Now, after Carson Palmer, Larry Fitzgerald and Andre Ellington played well in 2013 behind a patchwork offensive line and the Cardinals carved out a 10-6 record in the brutal NFC West, Arians should have earned the benefit of the doubt.

    Signing former Oakland Raiders left tackle Jared Veldheer, getting last season's No. 7 overall pick, guard Jonathan Cooper, back from a broken left fibula and drafting young pass-catchers in the second (tight end Troy Niklas) and third rounds (receiver John Brown) should position the offense to turn it up in 2014.

    Yet, there's a couple of problems: The free-agency departure of inside linebacker Karlos Dansby and the year-long suspension of inside linebacker Daryl Washington. Their play was at the heart of an underrated unit that finished seventh in the NFL in scoring last year.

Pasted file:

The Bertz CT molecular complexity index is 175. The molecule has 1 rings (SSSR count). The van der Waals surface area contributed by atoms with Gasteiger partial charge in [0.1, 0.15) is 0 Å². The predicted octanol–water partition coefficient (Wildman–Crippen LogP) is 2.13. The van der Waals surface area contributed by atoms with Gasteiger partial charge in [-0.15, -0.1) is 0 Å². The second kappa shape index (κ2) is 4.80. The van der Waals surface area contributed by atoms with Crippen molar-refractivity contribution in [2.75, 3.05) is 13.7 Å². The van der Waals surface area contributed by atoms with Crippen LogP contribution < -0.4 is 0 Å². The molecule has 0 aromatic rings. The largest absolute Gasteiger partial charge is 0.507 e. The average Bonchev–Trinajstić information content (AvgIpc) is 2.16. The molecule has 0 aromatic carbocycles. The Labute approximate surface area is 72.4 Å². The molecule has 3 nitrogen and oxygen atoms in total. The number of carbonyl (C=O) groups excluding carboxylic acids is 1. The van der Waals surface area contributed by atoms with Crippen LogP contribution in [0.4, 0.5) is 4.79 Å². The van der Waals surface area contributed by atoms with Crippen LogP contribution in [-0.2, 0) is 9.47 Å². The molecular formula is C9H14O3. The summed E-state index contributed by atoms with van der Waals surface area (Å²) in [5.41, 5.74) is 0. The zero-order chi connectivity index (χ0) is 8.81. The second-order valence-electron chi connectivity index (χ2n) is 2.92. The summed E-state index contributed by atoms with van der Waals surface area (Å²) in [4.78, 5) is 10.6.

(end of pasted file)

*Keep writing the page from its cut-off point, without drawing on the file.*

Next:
Without either, the defense is bound to take a step back—even if first-round pick Deone Bucannon makes a quick impact at safety in partnership with Tyrann Mathieu.

    Further, some of the same doubts from 2013 linger: How much longer can Carson Palmer do it? Can Arians use Ellington effectively? Was it all just lightning in a bottle?

13. Indianapolis Colts

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    When offensive coordinator Pep Hamilton declared, per SB Nation's Josh Wilson, that the Colts "are a power running team" leading up to the 2013 season, it sounded somewhere between aspirational and delusional. 

    With franchise quarterback Andrew Luck entering his second season, a deep, talented group of wideouts and a thin corps of running backs, football fans everywhere wondered just which roster Hamilton was looking at. When the Colts swung a headline-grabbing trade for 2012 No. 3 overall pick Trent Richardson, though, it looked like the last piece was in place.